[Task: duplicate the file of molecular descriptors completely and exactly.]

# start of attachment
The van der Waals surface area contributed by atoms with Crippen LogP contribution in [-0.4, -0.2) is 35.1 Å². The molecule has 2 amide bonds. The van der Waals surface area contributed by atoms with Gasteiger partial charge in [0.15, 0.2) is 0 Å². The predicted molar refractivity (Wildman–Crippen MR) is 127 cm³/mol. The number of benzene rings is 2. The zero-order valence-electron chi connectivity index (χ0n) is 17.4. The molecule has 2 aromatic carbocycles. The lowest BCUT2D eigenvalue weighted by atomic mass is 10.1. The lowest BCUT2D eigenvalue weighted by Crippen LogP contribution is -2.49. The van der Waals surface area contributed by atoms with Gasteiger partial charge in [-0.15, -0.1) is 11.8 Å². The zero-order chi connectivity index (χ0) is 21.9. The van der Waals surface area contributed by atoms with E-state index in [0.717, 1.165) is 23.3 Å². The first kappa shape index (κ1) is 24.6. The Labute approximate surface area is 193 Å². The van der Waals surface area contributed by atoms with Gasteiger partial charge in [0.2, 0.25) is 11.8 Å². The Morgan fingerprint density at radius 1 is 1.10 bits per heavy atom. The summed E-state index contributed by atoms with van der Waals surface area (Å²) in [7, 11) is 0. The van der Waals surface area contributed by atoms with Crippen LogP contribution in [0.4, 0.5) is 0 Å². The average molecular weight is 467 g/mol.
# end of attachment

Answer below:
The van der Waals surface area contributed by atoms with Crippen LogP contribution in [-0.4, -0.2) is 35.1 Å². The molecule has 2 amide bonds. The van der Waals surface area contributed by atoms with Gasteiger partial charge in [0.15, 0.2) is 0 Å². The predicted molar refractivity (Wildman–Crippen MR) is 127 cm³/mol. The number of benzene rings is 2. The zero-order valence-electron chi connectivity index (χ0n) is 17.4. The molecule has 2 aromatic carbocycles. The lowest BCUT2D eigenvalue weighted by atomic mass is 10.1. The lowest BCUT2D eigenvalue weighted by Crippen LogP contribution is -2.49. The van der Waals surface area contributed by atoms with Gasteiger partial charge in [-0.15, -0.1) is 11.8 Å². The zero-order chi connectivity index (χ0) is 21.9. The van der Waals surface area contributed by atoms with E-state index in [0.717, 1.165) is 23.3 Å². The first kappa shape index (κ1) is 24.6. The Labute approximate surface area is 193 Å². The van der Waals surface area contributed by atoms with Gasteiger partial charge in [0.2, 0.25) is 11.8 Å². The Morgan fingerprint density at radius 1 is 1.10 bits per heavy atom. The summed E-state index contributed by atoms with van der Waals surface area (Å²) in [7, 11) is 0. The van der Waals surface area contributed by atoms with Crippen LogP contribution in [0.4, 0.5) is 0 Å². The average molecular weight is 467 g/mol.